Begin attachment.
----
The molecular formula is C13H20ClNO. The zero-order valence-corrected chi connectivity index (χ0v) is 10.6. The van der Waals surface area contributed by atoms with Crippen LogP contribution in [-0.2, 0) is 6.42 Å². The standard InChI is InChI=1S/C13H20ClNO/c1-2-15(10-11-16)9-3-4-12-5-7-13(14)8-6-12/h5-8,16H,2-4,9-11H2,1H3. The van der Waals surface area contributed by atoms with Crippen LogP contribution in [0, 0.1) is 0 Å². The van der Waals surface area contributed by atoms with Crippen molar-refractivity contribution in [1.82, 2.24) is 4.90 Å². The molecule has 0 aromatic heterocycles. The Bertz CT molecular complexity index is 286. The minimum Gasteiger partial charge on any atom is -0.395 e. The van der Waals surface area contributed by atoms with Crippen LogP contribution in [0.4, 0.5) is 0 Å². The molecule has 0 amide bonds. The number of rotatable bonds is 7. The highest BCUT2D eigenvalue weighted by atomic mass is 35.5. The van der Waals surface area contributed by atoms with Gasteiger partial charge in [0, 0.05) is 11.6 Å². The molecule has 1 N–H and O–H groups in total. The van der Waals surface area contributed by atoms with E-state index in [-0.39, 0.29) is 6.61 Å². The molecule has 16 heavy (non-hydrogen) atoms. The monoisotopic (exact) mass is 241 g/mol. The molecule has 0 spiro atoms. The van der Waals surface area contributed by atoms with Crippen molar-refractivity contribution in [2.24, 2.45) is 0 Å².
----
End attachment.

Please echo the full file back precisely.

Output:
The molecular formula is C13H20ClNO. The zero-order valence-corrected chi connectivity index (χ0v) is 10.6. The van der Waals surface area contributed by atoms with Crippen LogP contribution in [-0.2, 0) is 6.42 Å². The standard InChI is InChI=1S/C13H20ClNO/c1-2-15(10-11-16)9-3-4-12-5-7-13(14)8-6-12/h5-8,16H,2-4,9-11H2,1H3. The van der Waals surface area contributed by atoms with Crippen LogP contribution in [0, 0.1) is 0 Å². The van der Waals surface area contributed by atoms with Crippen molar-refractivity contribution in [1.82, 2.24) is 4.90 Å². The molecule has 0 aromatic heterocycles. The Bertz CT molecular complexity index is 286. The minimum Gasteiger partial charge on any atom is -0.395 e. The van der Waals surface area contributed by atoms with Crippen LogP contribution in [0.4, 0.5) is 0 Å². The molecule has 0 amide bonds. The number of rotatable bonds is 7. The highest BCUT2D eigenvalue weighted by atomic mass is 35.5. The van der Waals surface area contributed by atoms with Gasteiger partial charge in [0, 0.05) is 11.6 Å². The molecule has 1 N–H and O–H groups in total. The van der Waals surface area contributed by atoms with E-state index in [-0.39, 0.29) is 6.61 Å². The molecule has 16 heavy (non-hydrogen) atoms. The monoisotopic (exact) mass is 241 g/mol. The molecule has 0 spiro atoms. The van der Waals surface area contributed by atoms with Crippen molar-refractivity contribution in [2.24, 2.45) is 0 Å².